If you reside in a region that endures harsh winters, you know that as the cold weather approaches, there are significant changes to come. Some prime examples of these changes are outdoor activities, as volleyballs, golf clubs and kayaks get exchanged for skis, snowshoes and snowmobiles.
What people often forget, however, is that hiking is still a viable and practical option in the winter. Winter hiking can offer a completely different outdoor experience to a once-familiar landscape. It can also offer reprieve from unbearable summer heat, and it can offer solitude from the once-abundant tourist crowds.
If you’re looking for a rewarding hike this winter, here are the Ten Most Scenic Winter Hikes in the U.S.
Arizona: Sedona, Bear Mountain Trail
This is a strenuous trail not suited for many hikers. It is in the desert sun with no water along the trail. The hike is a five mile round trip with a vertical climb of 2000 feet from the creek bed to the true peak (as measured on USGS Topographic Maps). If you decide to take this trail you need to leave early in the morning and plan for an all day hike. Take lots and lots of water and energy bars, along with sunscreen and a wide brim hat.
Washington: Olympic National Forest, Mount Ellinor Trail
Mount Ellinor is a strenuous, 6.2 mile in-and-out day hike with 3,344 ft in elevation gain. The trail goes up forested slopes to fantastic views of the Olympics. The trail can also be approached via an upper trailhead which shaves off 1,300 feet of gain and 1.8 miles (3.6 round trip).
Texas: Big Bend National Park, South Rim Loop
This challenging trail is well worth the 2,000 foot gain, as midway are the stunning vistas from the South Rim. Ascend either the steeper Pinnacles or more gradual Laguna Meadows Trail. During Peregrine Falcon nesting season, the Northeast and Southeast portions of this trail are closed.
Florida: Big Cypress National Preserve, Florida National Scenic Trail
One of the wildest places for a backpacking trip east of the Mississippi, the Florida Trail through Big Cypress National Preserve is not your typical hiking destination. It weaves through the heart of the rain-fed Big Cypress Swamp, a vast shallow river also known as the Western Everglades. Within the Big Cypress Swamp, hikers experience broad, open sawgrass prairies, underlain by slippery marl mud.
Utah: Bryce Canyon, Fairyland Loop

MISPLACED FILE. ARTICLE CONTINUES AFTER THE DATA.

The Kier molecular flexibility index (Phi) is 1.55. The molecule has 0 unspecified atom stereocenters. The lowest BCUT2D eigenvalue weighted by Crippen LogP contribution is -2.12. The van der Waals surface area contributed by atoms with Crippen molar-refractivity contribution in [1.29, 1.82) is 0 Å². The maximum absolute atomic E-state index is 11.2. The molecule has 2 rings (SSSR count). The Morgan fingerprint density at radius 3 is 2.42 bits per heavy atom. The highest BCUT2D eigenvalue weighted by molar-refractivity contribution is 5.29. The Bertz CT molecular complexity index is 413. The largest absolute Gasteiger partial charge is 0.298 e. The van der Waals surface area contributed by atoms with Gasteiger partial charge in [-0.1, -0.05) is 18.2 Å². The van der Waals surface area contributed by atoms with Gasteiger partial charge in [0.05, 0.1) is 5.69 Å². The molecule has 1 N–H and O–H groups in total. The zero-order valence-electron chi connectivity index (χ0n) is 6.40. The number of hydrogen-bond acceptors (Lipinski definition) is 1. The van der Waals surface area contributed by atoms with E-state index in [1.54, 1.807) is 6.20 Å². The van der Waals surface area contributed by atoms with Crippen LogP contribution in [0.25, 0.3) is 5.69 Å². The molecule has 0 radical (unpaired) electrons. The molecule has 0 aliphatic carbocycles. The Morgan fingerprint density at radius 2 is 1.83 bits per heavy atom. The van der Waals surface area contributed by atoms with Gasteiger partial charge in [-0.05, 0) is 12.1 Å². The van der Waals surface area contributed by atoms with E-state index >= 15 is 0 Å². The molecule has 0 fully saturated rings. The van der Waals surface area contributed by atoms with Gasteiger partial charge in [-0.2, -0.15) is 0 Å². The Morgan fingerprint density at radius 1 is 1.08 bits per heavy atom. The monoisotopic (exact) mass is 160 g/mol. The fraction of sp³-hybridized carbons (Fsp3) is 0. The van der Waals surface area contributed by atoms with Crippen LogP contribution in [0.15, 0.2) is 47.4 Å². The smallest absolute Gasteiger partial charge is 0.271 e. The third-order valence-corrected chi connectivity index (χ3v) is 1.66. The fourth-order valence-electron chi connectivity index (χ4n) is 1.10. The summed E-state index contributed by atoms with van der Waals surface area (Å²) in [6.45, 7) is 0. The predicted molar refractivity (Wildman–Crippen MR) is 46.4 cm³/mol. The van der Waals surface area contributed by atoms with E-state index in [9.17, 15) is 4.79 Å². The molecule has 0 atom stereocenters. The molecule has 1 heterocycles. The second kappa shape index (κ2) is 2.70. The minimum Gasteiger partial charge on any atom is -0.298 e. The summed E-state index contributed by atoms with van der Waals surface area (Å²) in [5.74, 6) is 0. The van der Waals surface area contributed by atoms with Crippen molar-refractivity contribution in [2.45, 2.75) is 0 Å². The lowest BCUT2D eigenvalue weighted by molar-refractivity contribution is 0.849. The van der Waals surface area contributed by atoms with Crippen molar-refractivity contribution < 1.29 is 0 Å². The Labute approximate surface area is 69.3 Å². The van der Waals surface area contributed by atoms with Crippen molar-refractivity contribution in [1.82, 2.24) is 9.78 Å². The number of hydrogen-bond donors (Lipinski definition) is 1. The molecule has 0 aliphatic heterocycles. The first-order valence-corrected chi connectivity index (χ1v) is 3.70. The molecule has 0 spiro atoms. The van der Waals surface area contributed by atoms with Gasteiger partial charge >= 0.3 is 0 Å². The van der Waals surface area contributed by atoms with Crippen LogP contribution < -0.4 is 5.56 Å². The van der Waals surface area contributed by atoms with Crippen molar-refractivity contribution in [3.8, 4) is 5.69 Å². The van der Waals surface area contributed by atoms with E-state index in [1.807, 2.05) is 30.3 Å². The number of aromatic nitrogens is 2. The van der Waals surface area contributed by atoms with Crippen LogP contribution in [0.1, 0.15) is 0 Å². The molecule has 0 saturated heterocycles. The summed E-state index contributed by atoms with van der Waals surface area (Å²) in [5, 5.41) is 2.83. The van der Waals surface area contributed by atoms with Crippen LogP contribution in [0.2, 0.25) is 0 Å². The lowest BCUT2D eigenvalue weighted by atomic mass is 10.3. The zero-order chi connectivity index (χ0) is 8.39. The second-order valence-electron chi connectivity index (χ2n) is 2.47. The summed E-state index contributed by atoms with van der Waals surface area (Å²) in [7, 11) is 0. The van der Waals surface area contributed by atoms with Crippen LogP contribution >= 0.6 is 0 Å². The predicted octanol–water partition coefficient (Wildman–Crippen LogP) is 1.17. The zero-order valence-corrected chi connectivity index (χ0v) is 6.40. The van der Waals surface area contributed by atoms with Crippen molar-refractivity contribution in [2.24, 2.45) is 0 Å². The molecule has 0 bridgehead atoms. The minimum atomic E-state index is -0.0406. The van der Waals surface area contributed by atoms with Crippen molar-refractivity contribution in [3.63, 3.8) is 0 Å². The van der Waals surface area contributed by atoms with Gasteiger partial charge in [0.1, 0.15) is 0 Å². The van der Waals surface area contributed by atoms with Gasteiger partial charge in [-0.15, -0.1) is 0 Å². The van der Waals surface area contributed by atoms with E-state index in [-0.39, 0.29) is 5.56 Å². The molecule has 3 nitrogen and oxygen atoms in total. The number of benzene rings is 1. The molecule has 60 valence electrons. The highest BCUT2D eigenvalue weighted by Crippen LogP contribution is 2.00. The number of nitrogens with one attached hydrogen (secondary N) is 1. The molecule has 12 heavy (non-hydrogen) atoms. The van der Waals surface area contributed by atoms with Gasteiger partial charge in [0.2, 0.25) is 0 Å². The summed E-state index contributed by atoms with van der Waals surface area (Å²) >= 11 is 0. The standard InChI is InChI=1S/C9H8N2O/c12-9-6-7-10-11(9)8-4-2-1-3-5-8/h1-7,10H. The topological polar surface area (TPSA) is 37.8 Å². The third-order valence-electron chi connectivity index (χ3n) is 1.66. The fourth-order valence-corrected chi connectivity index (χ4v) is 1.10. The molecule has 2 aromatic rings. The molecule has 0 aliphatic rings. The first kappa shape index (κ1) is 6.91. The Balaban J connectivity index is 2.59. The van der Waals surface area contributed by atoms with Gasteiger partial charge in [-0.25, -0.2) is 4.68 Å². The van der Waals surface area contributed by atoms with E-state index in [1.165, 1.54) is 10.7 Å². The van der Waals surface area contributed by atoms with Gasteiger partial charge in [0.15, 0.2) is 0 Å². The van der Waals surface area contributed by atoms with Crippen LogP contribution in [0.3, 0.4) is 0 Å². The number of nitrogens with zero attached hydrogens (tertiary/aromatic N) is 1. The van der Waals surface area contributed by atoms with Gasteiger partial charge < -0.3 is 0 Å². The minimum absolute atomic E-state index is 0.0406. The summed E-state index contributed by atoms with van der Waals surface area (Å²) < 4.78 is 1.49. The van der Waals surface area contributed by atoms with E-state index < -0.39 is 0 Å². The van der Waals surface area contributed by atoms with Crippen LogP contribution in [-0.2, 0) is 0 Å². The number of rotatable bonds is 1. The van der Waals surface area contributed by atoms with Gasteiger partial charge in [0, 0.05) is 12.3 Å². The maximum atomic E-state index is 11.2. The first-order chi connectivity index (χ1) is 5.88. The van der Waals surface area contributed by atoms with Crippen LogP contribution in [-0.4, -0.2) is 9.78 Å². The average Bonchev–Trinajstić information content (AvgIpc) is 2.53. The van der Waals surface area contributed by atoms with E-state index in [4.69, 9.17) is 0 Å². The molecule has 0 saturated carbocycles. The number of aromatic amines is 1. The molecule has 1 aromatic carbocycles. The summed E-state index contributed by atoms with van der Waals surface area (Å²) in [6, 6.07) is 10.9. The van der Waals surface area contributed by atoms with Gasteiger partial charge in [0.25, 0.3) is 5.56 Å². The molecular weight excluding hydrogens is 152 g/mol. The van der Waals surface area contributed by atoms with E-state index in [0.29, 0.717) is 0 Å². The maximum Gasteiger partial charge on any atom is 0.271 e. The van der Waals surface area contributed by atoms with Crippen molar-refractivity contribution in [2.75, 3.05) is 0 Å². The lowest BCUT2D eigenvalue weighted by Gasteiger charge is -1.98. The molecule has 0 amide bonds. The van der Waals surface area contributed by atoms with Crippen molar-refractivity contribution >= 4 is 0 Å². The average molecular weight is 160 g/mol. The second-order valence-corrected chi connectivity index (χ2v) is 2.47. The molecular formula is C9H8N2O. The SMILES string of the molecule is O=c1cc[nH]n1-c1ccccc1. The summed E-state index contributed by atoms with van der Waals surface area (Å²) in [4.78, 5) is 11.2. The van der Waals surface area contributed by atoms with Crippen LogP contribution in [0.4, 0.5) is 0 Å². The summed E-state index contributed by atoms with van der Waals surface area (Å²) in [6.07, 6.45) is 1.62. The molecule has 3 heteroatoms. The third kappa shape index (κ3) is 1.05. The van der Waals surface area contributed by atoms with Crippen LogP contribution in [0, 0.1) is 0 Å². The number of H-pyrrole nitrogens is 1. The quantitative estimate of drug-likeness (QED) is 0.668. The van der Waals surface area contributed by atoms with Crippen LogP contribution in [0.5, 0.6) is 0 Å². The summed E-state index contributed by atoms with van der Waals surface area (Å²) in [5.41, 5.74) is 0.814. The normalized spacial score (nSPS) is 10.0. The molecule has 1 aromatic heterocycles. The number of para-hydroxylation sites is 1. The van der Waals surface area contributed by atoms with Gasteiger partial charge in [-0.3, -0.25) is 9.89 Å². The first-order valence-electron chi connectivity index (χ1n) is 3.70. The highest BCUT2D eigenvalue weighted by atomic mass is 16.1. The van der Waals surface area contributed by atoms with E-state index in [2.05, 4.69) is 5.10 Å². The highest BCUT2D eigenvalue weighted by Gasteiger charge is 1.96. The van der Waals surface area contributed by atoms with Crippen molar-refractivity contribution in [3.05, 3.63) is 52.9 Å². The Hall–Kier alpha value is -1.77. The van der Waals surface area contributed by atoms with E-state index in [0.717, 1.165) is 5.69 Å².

Montana: Glacier National Park, Red Eagle Lake Trail
Red Eagle Lake is definitely among the list of popular Glacier National Park hikes. Located in the St. Mary Area, this pleasant Glacier Park day hike takes you through scenic meadows and also through an old
growth forest that had succumbed to fire in 2006. This Glacier Park hike is still very pretty, especially when the wildflowers are in bloom, and the views of the surrounding mountains such as Curly Bear Mountain, Split Mountain, Norris Mountain, Red Eagle Peak and Red Eagle Mountain are quite nice.
Washington: Mount Rainier National Park, Mazama Ridge
A variable length ski or snowshoe tour (usually less than 6 mi) with variable elevation gain (usually between 1,500 ft and 2,000 ft). This tour takes you to a broad ridge that sits above Paradise with views of the Tatoosh Range, Stevens Canyon, and Mount Rainier.
Alaska: Kenai Fjords National Park, Harding Icefield Trail
A long day hike in the Exit Glacier area of Kenai Fjords National Park to an overlook of the Harding Icefield. Start early and pack a camera and plenty of film for this hike to the edge of the Harding Icefield, where dark peaks poke out of a sea of ice. The trail climbs gradually through forest and brush, alpine wildflower meadows, and finally rock and snow to an overlook of the icefield.
Colorado: Rocky Mountain National Park, Odessa Lake
Odessa Lake is located 4.15 miles from the Bear Lake Trailhead in Rocky Mountain National Park. It lies in a steep valley hemmed in by The Little Matterhorn, The Gable (11,939′) and Joe Mills Mountain. Hikers will enjoy alpine landscapes and excellent fishing at Odessa Lake.
Maine: Acadia National Park, Gorham Mountain Trail
This is a wonderful loop hike that will take you along the shore of Newport Cove past powerful Thunderhole and then up over the open ledges of Gorham Mountain. You will have beautiful ocean views along the entire route. When you come down Gorham Mountain to the north you can also run up the Bee Hive if you have the energy. After you descend back to Sand Beach spend some time out on the sand relaxing!